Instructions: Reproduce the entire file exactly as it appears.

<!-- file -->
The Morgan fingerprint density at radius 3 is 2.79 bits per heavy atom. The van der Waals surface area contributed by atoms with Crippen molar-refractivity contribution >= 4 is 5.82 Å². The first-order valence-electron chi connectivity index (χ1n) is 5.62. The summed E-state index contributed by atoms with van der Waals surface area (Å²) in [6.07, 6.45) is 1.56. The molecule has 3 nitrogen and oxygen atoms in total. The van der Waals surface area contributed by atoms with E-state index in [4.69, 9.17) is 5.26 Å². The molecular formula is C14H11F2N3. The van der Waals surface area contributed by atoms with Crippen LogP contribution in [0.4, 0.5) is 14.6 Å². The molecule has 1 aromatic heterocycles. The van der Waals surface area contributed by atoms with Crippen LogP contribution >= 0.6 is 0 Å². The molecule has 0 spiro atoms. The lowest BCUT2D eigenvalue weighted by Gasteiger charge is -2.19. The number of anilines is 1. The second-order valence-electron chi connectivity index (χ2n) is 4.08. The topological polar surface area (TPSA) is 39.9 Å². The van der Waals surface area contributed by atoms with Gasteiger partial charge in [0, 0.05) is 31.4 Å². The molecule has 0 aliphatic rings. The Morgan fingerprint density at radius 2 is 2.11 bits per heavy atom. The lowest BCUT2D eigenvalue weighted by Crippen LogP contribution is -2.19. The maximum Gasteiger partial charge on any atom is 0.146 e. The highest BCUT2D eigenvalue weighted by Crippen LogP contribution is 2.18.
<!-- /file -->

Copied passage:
The Morgan fingerprint density at radius 3 is 2.79 bits per heavy atom. The van der Waals surface area contributed by atoms with Crippen molar-refractivity contribution >= 4 is 5.82 Å². The first-order valence-electron chi connectivity index (χ1n) is 5.62. The summed E-state index contributed by atoms with van der Waals surface area (Å²) in [6.07, 6.45) is 1.56. The molecule has 3 nitrogen and oxygen atoms in total. The van der Waals surface area contributed by atoms with E-state index in [4.69, 9.17) is 5.26 Å². The molecular formula is C14H11F2N3. The van der Waals surface area contributed by atoms with Crippen LogP contribution in [0.4, 0.5) is 14.6 Å². The molecule has 1 aromatic heterocycles. The van der Waals surface area contributed by atoms with Crippen LogP contribution >= 0.6 is 0 Å². The molecule has 0 spiro atoms. The lowest BCUT2D eigenvalue weighted by Gasteiger charge is -2.19. The number of anilines is 1. The second-order valence-electron chi connectivity index (χ2n) is 4.08. The topological polar surface area (TPSA) is 39.9 Å². The van der Waals surface area contributed by atoms with Gasteiger partial charge in [0, 0.05) is 31.4 Å². The molecule has 0 aliphatic rings. The Morgan fingerprint density at radius 2 is 2.11 bits per heavy atom. The lowest BCUT2D eigenvalue weighted by Crippen LogP contribution is -2.19. The maximum Gasteiger partial charge on any atom is 0.146 e. The highest BCUT2D eigenvalue weighted by Crippen LogP contribution is 2.18.